For as long as I can remember, I’ve loved listening to the radio. The mellifluous voices of my favorite programs’ hosts—from David Allan Boucher, the DJ of the easy-listening nighttime show Bedtime Magic, to Ira Glass, of NPR’s This American Life—never fail to calm me down and make me feel right at home. On the other hand, when I hear a particularly nasal screech or a maddeningly flat tone—whether in real life, on TV, or over the phone—I become instantly uncomfortable and can’t think about anything besides getting as far away from the speaker as possible.
We all have different ideas about what makes certain sounds more soothing than others, but there’s not a person out there who’s entirely immune to the effects of the human voice. Whether you prefer a booming baritone, a sultry whisper, or a lilting tone, evidence suggests that our visceral reactions to the ways people speak play an integral part in our interactions.
A Mother’s Love
There’s a reason why so many people’s first instinct when they’re upset is to call their mother: a University of Wisconsin–Madison study has identified a concrete link between the sound of Mom’s voice and the soothing of jangled nerves through the release of stress-relieving oxytocin—also known as the “love hormone”—in the brain. In May 2010, biological anthropologist Leslie Seltzer told LiveScience that “it’s clear from these results that a mother’s voice can have the same effect as a hug, even if [she’s] not standing there.”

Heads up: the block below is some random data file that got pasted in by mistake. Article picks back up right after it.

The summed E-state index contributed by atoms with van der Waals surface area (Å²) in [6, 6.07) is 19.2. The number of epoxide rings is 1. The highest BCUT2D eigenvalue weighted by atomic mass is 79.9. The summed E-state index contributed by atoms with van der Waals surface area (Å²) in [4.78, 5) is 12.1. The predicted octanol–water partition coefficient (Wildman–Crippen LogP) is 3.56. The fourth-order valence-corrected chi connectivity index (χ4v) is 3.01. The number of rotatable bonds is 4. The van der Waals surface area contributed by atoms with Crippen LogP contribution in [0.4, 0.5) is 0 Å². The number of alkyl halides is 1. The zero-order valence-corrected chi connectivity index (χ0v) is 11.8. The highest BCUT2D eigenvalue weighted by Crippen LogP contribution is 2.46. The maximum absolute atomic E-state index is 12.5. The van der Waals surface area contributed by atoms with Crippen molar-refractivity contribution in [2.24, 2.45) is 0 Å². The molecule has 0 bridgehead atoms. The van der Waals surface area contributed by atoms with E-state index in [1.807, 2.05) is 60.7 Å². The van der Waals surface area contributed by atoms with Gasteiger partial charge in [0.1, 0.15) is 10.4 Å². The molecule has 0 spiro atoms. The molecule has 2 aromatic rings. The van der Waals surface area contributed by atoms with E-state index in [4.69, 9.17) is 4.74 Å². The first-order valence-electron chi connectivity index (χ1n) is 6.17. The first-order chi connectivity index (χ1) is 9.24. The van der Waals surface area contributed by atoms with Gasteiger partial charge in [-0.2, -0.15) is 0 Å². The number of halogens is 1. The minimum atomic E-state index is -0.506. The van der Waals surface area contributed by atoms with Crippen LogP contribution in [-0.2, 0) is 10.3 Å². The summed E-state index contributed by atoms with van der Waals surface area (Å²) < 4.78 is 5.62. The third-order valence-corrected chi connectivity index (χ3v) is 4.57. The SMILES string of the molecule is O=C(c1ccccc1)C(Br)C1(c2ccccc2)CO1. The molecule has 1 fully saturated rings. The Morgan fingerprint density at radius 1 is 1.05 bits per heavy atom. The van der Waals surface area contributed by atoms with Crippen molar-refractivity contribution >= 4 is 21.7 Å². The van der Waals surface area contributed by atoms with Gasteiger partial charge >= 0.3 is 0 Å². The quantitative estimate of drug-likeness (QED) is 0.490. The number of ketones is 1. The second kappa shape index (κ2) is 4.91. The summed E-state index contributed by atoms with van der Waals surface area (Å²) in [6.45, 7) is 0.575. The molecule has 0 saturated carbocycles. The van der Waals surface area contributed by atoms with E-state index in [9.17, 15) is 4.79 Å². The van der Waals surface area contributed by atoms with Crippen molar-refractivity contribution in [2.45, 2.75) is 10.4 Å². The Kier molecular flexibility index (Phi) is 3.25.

For her study, Seltzer asked a group of sixty-one girls between the ages of seven and twelve to speak publicly and solve a series of math problems before a panel of strangers. When the subjects’ stress levels increased under this pressure, one-third of them watched an emotionally neutral video, one-third received in-person embraces from their mothers, and one-third talked to their moms on the phone. In both cases in which the girls were allowed to interact with their mothers, Seltzer observed a lasting and marked decline in their levels of the stress hormone cortisol and a noticeable increase in their levels of oxytocin, while the participants who watched the video did not achieve the same turnaround. Seltzer believes these findings might be rooted in human evolution: she speculated that women responsible for protecting their children are wired to use voice-related social bonding as a stress reliever.
Other times, our biological response to other people’s voices isn’t quite as straightforward a formula as Mom talks = we feel better. In a July 2010 post on the UK Guardian’s Science Blog, Cian O’Luanaigh described a study in which Aberdeen University scientists measured the voice pitch of 113 female participants and observed those women’s responses to recordings of four male voices, which had been digitally altered to sound more traditionally masculine (lower-pitched) or more conventionally feminine (higher-pitched), saying either, “I really like you” or, “I really don’t like you.” The strongest favorable reaction to this test came from the female subjects with the highest-pitched natural voices when they heard the deepest male voice utter the affirmative statement. As a result, the researchers surmised not only that women prefer deep male voices (on the condition that those voices are saying complimentary things), but also that a woman’s particular preference for the pitch of a male voice depends on the pitch of her own.